Brainstem network disruption: A pathway to sudden unexplained death in epilepsy?

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Abstract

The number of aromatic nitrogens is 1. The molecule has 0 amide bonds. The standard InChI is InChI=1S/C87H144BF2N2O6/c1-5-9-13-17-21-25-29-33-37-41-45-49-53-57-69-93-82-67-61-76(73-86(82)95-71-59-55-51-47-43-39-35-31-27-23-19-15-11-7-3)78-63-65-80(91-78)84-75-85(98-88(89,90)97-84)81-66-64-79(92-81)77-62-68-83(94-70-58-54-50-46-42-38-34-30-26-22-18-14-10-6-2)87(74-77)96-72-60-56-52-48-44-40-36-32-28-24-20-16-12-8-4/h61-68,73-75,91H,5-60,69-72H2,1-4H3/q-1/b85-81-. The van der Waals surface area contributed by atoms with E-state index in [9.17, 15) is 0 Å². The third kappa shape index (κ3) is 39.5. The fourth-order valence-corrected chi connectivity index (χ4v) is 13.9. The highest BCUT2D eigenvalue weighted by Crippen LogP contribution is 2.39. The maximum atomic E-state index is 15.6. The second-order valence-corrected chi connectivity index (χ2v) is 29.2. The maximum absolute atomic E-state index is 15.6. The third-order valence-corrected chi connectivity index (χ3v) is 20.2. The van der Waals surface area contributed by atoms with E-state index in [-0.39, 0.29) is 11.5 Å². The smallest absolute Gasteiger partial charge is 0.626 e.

Observations in witnessed Sudden Unexpected Death in Epilepsy (SUDEP) suggest that a fatal breakdown of the central autonomic control could play a major role in SUDEP. A previous MR study found volume losses in the mesencephalon in focal epilepsy that were more severe and extended into the lower brainstem in two patients who later died of SUDEP. The aims of this study were to demonstrate an association (1) between brainstem volume loss and impaired autonomic control (reduced heart rate variability [HRV]); (2) between brainstem damage and time to SUDEP in patients who later died of SUDEP. Two populations were studied: (1) Autonomic system function population (ASF, 18 patients with focal epilepsy, 11 controls) with HRV measurements and standardized 3 T MR exams. (2) SUDEP population (26 SUDEP epilepsy patients) with clinical MRI 1–10 years before SUDEP. Deformation-based morphometry of the brainstem was used to generate profile similarity maps from the resulting Jacobian determinant maps that were further characterized by graph analysis to identify regions with excessive expansion indicating significant volume loss or atrophy. The total number of regions with excessive expansion in ASF was negatively correlated with HRV (r = −.37, p = .03), excessive volume loss in periaqueductal gray/medulla oblongata autonomic nuclei explained most of the HRV associated variation (r/r2 = −.82/.67, p < .001). The total number of regions with excessive expansion in SUDEP was negatively correlated with time to SUDEP (r = −.39, p = .03), excessive volume loss in the raphe/medulla oblongata at the obex level explained most of the variation of the time between MRI to SUDEP (r/r2 = −.60/.35, p = .001). Epilepsy is associated with brainstem atrophy that impairs autonomic control and can increase the risk for SUDEP if it expands into the mesencephalon.

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